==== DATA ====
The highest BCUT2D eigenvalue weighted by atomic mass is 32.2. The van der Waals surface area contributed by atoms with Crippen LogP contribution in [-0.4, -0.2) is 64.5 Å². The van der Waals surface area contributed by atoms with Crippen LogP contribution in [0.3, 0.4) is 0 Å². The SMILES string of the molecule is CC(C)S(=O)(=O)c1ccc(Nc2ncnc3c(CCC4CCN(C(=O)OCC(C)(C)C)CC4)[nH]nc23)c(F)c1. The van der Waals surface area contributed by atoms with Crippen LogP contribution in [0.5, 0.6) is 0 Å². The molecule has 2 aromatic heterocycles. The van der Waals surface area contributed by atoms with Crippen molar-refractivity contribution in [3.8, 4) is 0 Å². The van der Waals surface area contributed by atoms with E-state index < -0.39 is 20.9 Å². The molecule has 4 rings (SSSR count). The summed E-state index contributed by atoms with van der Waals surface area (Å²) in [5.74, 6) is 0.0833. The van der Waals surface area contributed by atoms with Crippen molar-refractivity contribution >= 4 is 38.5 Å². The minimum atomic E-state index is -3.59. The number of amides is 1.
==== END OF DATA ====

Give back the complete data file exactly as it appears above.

The highest BCUT2D eigenvalue weighted by atomic mass is 32.2. The van der Waals surface area contributed by atoms with Crippen LogP contribution in [-0.4, -0.2) is 64.5 Å². The van der Waals surface area contributed by atoms with Crippen LogP contribution in [0.3, 0.4) is 0 Å². The SMILES string of the molecule is CC(C)S(=O)(=O)c1ccc(Nc2ncnc3c(CCC4CCN(C(=O)OCC(C)(C)C)CC4)[nH]nc23)c(F)c1. The van der Waals surface area contributed by atoms with Crippen LogP contribution in [0.5, 0.6) is 0 Å². The molecule has 2 aromatic heterocycles. The van der Waals surface area contributed by atoms with Crippen molar-refractivity contribution in [3.8, 4) is 0 Å². The van der Waals surface area contributed by atoms with E-state index < -0.39 is 20.9 Å². The molecule has 4 rings (SSSR count). The summed E-state index contributed by atoms with van der Waals surface area (Å²) in [5.74, 6) is 0.0833. The van der Waals surface area contributed by atoms with Crippen molar-refractivity contribution >= 4 is 38.5 Å². The minimum atomic E-state index is -3.59. The number of amides is 1.